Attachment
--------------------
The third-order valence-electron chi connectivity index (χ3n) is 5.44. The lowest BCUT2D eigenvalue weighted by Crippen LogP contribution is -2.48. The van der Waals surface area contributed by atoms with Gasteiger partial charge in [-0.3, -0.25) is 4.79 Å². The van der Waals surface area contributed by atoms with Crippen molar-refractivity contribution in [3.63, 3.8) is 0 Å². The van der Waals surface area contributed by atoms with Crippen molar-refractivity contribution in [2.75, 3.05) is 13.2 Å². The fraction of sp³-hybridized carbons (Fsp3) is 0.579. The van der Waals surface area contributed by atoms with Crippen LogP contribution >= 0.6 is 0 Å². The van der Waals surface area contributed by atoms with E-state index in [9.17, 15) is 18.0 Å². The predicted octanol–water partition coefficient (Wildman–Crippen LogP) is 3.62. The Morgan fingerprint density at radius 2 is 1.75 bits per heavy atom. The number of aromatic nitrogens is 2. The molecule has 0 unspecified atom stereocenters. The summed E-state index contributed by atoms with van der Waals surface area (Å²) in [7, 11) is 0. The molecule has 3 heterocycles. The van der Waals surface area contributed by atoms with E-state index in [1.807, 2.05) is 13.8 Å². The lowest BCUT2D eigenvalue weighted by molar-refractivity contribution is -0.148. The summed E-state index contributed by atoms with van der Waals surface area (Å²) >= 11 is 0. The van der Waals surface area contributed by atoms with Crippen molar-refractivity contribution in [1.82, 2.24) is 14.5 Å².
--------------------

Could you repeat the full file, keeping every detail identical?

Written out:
The third-order valence-electron chi connectivity index (χ3n) is 5.44. The lowest BCUT2D eigenvalue weighted by Crippen LogP contribution is -2.48. The van der Waals surface area contributed by atoms with Gasteiger partial charge in [-0.3, -0.25) is 4.79 Å². The van der Waals surface area contributed by atoms with Crippen molar-refractivity contribution in [3.63, 3.8) is 0 Å². The van der Waals surface area contributed by atoms with Crippen molar-refractivity contribution in [2.75, 3.05) is 13.2 Å². The fraction of sp³-hybridized carbons (Fsp3) is 0.579. The van der Waals surface area contributed by atoms with Crippen LogP contribution >= 0.6 is 0 Å². The van der Waals surface area contributed by atoms with E-state index in [9.17, 15) is 18.0 Å². The predicted octanol–water partition coefficient (Wildman–Crippen LogP) is 3.62. The Morgan fingerprint density at radius 2 is 1.75 bits per heavy atom. The number of aromatic nitrogens is 2. The molecule has 0 unspecified atom stereocenters. The summed E-state index contributed by atoms with van der Waals surface area (Å²) in [7, 11) is 0. The molecule has 3 heterocycles. The van der Waals surface area contributed by atoms with E-state index in [1.807, 2.05) is 13.8 Å². The lowest BCUT2D eigenvalue weighted by molar-refractivity contribution is -0.148. The summed E-state index contributed by atoms with van der Waals surface area (Å²) >= 11 is 0. The van der Waals surface area contributed by atoms with Crippen molar-refractivity contribution in [1.82, 2.24) is 14.5 Å².